This is a follow-up to my previous post: The Easiest Way to Generate and Publish .NET Code Coverage in Azure DevOps
I was familiar with adding Code Coverage to my pipelines in Azure DevOps and having a Code Coverage tab appear on the pipeline summary page, but I wasn’t sure what was available for GitHub Actions. With GitHub Actions really starting to pick up steam, especially with recent additions such as Composite Actions, I thought now would be a great time to explore.
I found this GitHub Action in the marketplace - Code Coverage Summary. There might be others, but this one seemed simple and had the functionality I was looking for.
Here’s the relevant part of my GitHub Actions workflow file:
1 2 3 4 5 6 7 8 9 10 11 12 13 14 15 16 17 18 19 20 21 # Add coverlet.collector nuget package to test project - 'dotnet add <TestProject.cspoj> package coverlet - name: Test run: dotnet test --no-build --verbosity normal --collect:"XPlat Code Coverage" --logger trx --results-directory coverage - name: Code Coverage Summary Report uses: irongut/CodeCoverageSummary@v1.3.0 with: filename: 'coverage/*/coverage.cobertura.xml' badge: true format: 'markdown' output: 'both' - name: Add Coverage PR Comment uses: marocchino/sticky-pull-request-comment@v2 if: github.event_name == 'pull_request' with: recreate: true path: code-coverage-results.md - name: Write to Job Summary run: cat code-coverage-results.md >> $GITHUB_STEP_SUMMARY
Note the test command here that we are using to generate the Cobertura code coverage summary file:
1 dotnet test --no-build --verbosity normal --collect:"XPlat Code Coverage" --logger trx --results-directory coverage
The next action is the Code Coverage Summary Report action:
- badge: true | false
- format: markdown | text
- output: console | file | both
1 2 3 4 5 6 7 - name: Code Coverage Summary Report uses: irongut/CodeCoverageSummary@v1.3.0 with: filename: 'coverage/*/coverage.cobertura.xml' badge: true format: 'markdown' output: 'both'
The CodeCoverageSummary v1.3.0 action now supports glob pattern matching for multiple coverage files. Therefore, you don’t have to use the example below with reportgenerator to combine the code coverage report before processing!
However, the fun doesn’t stop there. How useful would it be to post this to the PR so it’s nice and easy for reviewers? Well, the next action shows a simple way we can add (and sticky) a PR comment with our code coverage report:
1 2 3 4 5 6 - name: Add Coverage PR Comment uses: marocchino/sticky-pull-request-comment@v2 if: github.event_name == 'pull_request' with: recreate: true path: code-coverage-results.md
Perfect - nothing for us to configure here, either. On the pull request, this comment is added:
This is also demonstrated on my pull request here.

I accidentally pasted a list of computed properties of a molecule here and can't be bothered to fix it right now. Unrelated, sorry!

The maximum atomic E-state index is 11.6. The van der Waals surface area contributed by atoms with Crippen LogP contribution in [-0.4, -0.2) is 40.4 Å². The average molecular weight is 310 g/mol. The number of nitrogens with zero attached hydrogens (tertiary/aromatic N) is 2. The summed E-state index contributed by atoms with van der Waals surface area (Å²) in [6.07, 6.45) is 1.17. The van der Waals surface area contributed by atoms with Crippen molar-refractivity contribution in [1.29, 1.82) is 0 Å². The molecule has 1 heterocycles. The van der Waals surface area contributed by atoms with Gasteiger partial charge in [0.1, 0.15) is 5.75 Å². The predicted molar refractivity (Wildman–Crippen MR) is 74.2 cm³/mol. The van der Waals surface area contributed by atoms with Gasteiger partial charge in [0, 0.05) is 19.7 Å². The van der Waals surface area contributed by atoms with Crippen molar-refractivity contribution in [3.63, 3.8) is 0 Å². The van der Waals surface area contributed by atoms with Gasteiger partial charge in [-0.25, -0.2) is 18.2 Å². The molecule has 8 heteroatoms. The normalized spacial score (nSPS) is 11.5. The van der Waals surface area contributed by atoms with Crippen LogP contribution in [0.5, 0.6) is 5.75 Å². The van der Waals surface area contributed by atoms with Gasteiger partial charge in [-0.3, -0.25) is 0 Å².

You’ll notice the badge along with the markdown table summarizing the code coverage report.
The nice thing with this action is that if a new commit is pushed to the PR triggering a new action run, the comment will be deleted/re-added with the updated code coverage summary.
I think this is looking great, but what if we don’t happen to create a pull request, how can we neatly see our code coverage report? Well, since May 9, 2022 (and GitHub Enterprise Server >= 3.6.0) we can use the Job Summary!
Since the CodeCoverageSummary action is already generating the markdown for us, all we have to do is append it to the
$GITHUB_STEP_SUMMARY environment variable. Add in the following run command to the end of the job:
1 2 - name: Write to Job Summary run: cat code-coverage-results.md >> $GITHUB_STEP_SUMMARY
Now, it publishes to the job summary page right next to the workflow run logs! See the screenshot below:
If you are trying to run this on a Windows runner, you will quickly notice the Code Coverage Summary Report action is a Docker-based container action, meaning it only runs on Linux runners. Or perhaps you work in a GitHub instance that uses an Actions allow list to only allow approved actions to run. Don’t worry! You can still very easily generate a nice-looking code coverage report and upload to the job summary.
I have documented this for Azure DevOps in the past, but this would be the GitHub equivalent:
1 2 3 4 5 6 7 - name: Create code coverage report run: | dotnet tool install -g dotnet-reportgenerator-globaltool reportgenerator -reports:coverage/*/coverage.cobertura.xml -targetdir:CodeCoverage -reporttypes:'MarkdownSummaryGithub,Cobertura' - name: Write to Job Summary run: cat CodeCoverage/SummaryGithub.md >> $GITHUB_STEP_SUMMARY
Maybe not as pretty as the Cobertura report shown in Azure DevOps, but just as effective! Certainly the addition of job summaries makes this a better experience.
And hey, now on the GitHub Pull Request, you get to actually see the code coverage report before the end of the entire pipeline run like in Azure DevOps 😀.